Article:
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3634 Views 11 Replies 8 Participants Last post by  KAP
It is time to open a new catagory, locksmith, or Finish Hardware.
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Also former member of ALOA ,and also Maryland Locksmith Assoc. Still get occasional junk mail from being on member list of ALOA. Have installed many doors and also repaired ,rekeyed and installed many locks.
over my many carpentry years I have installed many lock sets... today at a work day at our church I re-installed a new US Lock deadbolt, that a well meaning church member had tried to install... No instructions,,, but I only read them at 3:30 anyway.. what a pain... are all US Locks ... tune and adjust as you install or start from Scratch?

I don't want to think bad thoughts about anybody.
A lock installation jig or boring jig makes it much easier to align the holes if someone had worked on a lock before you and the holes are mis-aligned. You can clamp on the jig ,line it up,see what has to be done and then remove just enough material to assure smooth operation of the lock.
For the Non-Locksmith, a Jig is a bit of an expenditure. Yes???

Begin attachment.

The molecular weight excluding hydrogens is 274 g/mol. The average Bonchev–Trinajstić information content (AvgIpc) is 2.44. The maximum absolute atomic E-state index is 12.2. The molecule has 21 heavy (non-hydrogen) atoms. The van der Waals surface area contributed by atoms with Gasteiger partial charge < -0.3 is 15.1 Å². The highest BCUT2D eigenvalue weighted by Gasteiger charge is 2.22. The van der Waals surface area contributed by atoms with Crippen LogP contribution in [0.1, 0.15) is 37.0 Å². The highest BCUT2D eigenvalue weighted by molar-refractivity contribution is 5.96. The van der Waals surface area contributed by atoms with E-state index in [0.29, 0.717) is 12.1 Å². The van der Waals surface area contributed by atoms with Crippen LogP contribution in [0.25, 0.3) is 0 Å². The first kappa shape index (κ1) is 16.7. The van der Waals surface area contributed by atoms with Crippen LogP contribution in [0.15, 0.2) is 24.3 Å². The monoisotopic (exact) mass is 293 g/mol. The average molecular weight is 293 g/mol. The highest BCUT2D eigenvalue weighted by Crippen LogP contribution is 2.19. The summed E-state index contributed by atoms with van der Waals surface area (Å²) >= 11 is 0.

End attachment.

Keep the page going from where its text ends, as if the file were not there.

But Bot-O-Boy, do they make lock-life simple!!!

Especially if you purchase the PROPER, Commercial/Residential type.
I agree with you about the expense of the jig. There would have to be a sufficient quantity of lock installations to justify purchase.

I have read about carpenters making there own jigs out of scrap 1x material.They would have to make a "U " or at least an "L" out of the 1X stock drill a 2 1/8" hole for the crossbore at the backset location and have either a pilot hole drilled or a 1" hole for the edgebore. The most popular size jig would probabaly be a 2 3/8" backset for a 1 3/4" door. But with 2 backsets (2 3/8 and 2 3/4) and two thickness for doors 1 3/8" and 1 3/4" , more than one jig would have to be made to install knobs and deadbolts on interior and exterior doors.
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